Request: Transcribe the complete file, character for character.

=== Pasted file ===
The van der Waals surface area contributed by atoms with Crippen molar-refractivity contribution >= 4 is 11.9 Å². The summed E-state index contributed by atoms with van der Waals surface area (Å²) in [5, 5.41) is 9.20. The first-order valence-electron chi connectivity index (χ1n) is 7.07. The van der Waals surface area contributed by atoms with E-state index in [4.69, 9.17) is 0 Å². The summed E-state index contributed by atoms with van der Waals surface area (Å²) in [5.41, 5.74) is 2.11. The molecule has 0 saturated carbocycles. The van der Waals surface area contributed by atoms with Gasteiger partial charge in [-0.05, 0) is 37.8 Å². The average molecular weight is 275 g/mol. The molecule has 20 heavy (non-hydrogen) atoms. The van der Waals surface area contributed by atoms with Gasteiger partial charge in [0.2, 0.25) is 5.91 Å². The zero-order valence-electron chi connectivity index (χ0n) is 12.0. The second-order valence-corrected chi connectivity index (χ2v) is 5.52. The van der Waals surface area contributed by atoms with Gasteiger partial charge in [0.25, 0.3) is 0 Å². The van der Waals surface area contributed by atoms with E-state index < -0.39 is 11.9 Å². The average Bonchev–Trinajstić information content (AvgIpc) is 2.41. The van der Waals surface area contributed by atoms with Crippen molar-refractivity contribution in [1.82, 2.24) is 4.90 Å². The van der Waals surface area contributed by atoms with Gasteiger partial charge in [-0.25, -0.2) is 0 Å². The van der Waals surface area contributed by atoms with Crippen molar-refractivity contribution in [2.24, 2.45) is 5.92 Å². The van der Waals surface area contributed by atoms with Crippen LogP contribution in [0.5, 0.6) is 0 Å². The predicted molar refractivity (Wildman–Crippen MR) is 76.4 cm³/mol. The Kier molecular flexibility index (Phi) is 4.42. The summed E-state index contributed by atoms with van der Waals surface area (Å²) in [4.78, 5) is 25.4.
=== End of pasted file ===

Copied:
The van der Waals surface area contributed by atoms with Crippen molar-refractivity contribution >= 4 is 11.9 Å². The summed E-state index contributed by atoms with van der Waals surface area (Å²) in [5, 5.41) is 9.20. The first-order valence-electron chi connectivity index (χ1n) is 7.07. The van der Waals surface area contributed by atoms with E-state index in [4.69, 9.17) is 0 Å². The summed E-state index contributed by atoms with van der Waals surface area (Å²) in [5.41, 5.74) is 2.11. The molecule has 0 saturated carbocycles. The van der Waals surface area contributed by atoms with Gasteiger partial charge in [-0.05, 0) is 37.8 Å². The average molecular weight is 275 g/mol. The molecule has 20 heavy (non-hydrogen) atoms. The van der Waals surface area contributed by atoms with Gasteiger partial charge in [0.2, 0.25) is 5.91 Å². The zero-order valence-electron chi connectivity index (χ0n) is 12.0. The second-order valence-corrected chi connectivity index (χ2v) is 5.52. The van der Waals surface area contributed by atoms with Gasteiger partial charge in [0.25, 0.3) is 0 Å². The van der Waals surface area contributed by atoms with E-state index < -0.39 is 11.9 Å². The average Bonchev–Trinajstić information content (AvgIpc) is 2.41. The van der Waals surface area contributed by atoms with Crippen molar-refractivity contribution in [1.82, 2.24) is 4.90 Å². The van der Waals surface area contributed by atoms with Gasteiger partial charge in [-0.25, -0.2) is 0 Å². The van der Waals surface area contributed by atoms with Crippen molar-refractivity contribution in [2.24, 2.45) is 5.92 Å². The van der Waals surface area contributed by atoms with Crippen LogP contribution in [0.5, 0.6) is 0 Å². The predicted molar refractivity (Wildman–Crippen MR) is 76.4 cm³/mol. The Kier molecular flexibility index (Phi) is 4.42. The summed E-state index contributed by atoms with van der Waals surface area (Å²) in [4.78, 5) is 25.4.